Contact with pigs and cats associated with high prevalence of Toxoplasma antibodies among farmers.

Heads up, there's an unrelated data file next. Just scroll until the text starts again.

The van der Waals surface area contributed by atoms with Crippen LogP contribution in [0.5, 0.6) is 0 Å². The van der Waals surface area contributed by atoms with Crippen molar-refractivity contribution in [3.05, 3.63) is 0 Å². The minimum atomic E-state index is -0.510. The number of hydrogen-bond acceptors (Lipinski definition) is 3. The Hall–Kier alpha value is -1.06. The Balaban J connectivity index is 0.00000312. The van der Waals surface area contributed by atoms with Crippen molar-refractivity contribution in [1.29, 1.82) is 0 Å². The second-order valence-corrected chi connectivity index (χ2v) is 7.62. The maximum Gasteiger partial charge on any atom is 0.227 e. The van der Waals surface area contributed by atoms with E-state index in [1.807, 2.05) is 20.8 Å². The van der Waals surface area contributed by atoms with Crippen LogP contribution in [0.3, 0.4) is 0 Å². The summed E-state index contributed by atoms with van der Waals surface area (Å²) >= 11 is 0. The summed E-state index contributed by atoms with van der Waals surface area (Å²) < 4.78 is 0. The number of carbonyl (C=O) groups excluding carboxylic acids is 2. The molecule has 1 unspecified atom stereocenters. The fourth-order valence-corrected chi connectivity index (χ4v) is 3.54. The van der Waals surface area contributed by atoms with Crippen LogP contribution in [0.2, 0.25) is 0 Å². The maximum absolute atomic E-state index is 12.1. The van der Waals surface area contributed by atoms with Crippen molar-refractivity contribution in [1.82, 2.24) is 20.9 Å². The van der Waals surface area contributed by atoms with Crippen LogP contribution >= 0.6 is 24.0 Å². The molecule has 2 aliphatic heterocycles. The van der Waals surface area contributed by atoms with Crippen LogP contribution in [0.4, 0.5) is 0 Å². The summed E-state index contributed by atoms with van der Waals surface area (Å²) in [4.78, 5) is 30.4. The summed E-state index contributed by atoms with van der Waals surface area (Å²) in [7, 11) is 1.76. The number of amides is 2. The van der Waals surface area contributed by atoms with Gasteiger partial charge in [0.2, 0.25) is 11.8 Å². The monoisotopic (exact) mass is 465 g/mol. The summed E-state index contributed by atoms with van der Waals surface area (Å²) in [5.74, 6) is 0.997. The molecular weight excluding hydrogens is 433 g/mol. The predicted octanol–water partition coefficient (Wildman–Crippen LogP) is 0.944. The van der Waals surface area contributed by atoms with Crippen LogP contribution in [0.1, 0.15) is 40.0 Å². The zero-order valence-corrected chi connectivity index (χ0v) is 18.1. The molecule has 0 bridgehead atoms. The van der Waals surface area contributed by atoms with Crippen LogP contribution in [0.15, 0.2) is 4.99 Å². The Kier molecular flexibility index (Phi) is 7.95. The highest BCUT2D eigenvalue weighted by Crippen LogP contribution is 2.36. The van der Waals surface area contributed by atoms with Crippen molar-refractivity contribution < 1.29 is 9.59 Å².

Antibodies to Toxoplasma were measured by enzyme linked immunosorbent assay (ELISA) in sera from 159 abattoir workers, 142 pig farmers, and 106 grain or berry farmers. Farmers occupationally exposed to pigs had antibodies in 53 (37%) cases, abattoir workers in 40 (25%) cases, and farmers not exposed to pigs in 24 (23%) cases. In each group antibodies were more prevalent among those who had a cat or cats in the household. Controlling for age and cat contacts changed the prevalences less than one percent. The results indicate that pig farmers might have an occupational risk of toxoplasmosis. As the prevalence of antibodies among abattoir workers was about the same as among the referent farmers, it seems unlikely that infection from Toxoplasma could be acquired by mere handling of raw meat.